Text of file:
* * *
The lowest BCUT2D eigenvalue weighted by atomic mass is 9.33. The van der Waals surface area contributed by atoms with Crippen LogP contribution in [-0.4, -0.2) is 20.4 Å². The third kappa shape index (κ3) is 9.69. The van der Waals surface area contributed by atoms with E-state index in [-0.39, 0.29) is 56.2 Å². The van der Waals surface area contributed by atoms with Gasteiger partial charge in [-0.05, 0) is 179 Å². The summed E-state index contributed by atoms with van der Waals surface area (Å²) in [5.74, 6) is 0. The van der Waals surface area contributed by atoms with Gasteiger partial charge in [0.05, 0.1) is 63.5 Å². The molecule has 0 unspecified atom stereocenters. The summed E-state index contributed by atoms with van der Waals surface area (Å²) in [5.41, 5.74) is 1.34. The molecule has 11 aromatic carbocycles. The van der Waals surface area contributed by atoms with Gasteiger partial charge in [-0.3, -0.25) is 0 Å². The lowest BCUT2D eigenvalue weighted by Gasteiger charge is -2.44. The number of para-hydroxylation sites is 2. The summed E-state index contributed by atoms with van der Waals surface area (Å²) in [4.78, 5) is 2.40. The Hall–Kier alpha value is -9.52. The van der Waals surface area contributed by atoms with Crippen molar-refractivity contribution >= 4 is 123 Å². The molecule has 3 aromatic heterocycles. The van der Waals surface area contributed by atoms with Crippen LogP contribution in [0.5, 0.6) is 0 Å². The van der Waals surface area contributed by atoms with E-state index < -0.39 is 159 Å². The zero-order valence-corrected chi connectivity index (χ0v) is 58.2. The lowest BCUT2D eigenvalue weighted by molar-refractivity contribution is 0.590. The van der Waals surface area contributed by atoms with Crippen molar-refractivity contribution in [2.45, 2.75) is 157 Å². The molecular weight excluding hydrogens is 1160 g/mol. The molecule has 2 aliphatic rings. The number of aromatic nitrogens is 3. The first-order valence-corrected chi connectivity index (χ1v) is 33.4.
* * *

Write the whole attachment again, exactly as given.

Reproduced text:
The lowest BCUT2D eigenvalue weighted by atomic mass is 9.33. The van der Waals surface area contributed by atoms with Crippen LogP contribution in [-0.4, -0.2) is 20.4 Å². The third kappa shape index (κ3) is 9.69. The van der Waals surface area contributed by atoms with E-state index in [-0.39, 0.29) is 56.2 Å². The van der Waals surface area contributed by atoms with Gasteiger partial charge in [-0.05, 0) is 179 Å². The summed E-state index contributed by atoms with van der Waals surface area (Å²) in [5.74, 6) is 0. The van der Waals surface area contributed by atoms with Gasteiger partial charge in [0.05, 0.1) is 63.5 Å². The molecule has 0 unspecified atom stereocenters. The summed E-state index contributed by atoms with van der Waals surface area (Å²) in [5.41, 5.74) is 1.34. The molecule has 11 aromatic carbocycles. The van der Waals surface area contributed by atoms with Gasteiger partial charge in [-0.3, -0.25) is 0 Å². The lowest BCUT2D eigenvalue weighted by Gasteiger charge is -2.44. The number of para-hydroxylation sites is 2. The summed E-state index contributed by atoms with van der Waals surface area (Å²) in [4.78, 5) is 2.40. The Hall–Kier alpha value is -9.52. The van der Waals surface area contributed by atoms with Crippen molar-refractivity contribution >= 4 is 123 Å². The molecule has 3 aromatic heterocycles. The van der Waals surface area contributed by atoms with Crippen LogP contribution in [0.5, 0.6) is 0 Å². The van der Waals surface area contributed by atoms with E-state index < -0.39 is 159 Å². The zero-order valence-corrected chi connectivity index (χ0v) is 58.2. The lowest BCUT2D eigenvalue weighted by molar-refractivity contribution is 0.590. The van der Waals surface area contributed by atoms with Crippen molar-refractivity contribution in [2.45, 2.75) is 157 Å². The molecular weight excluding hydrogens is 1160 g/mol. The molecule has 2 aliphatic rings. The number of aromatic nitrogens is 3. The first-order valence-corrected chi connectivity index (χ1v) is 33.4.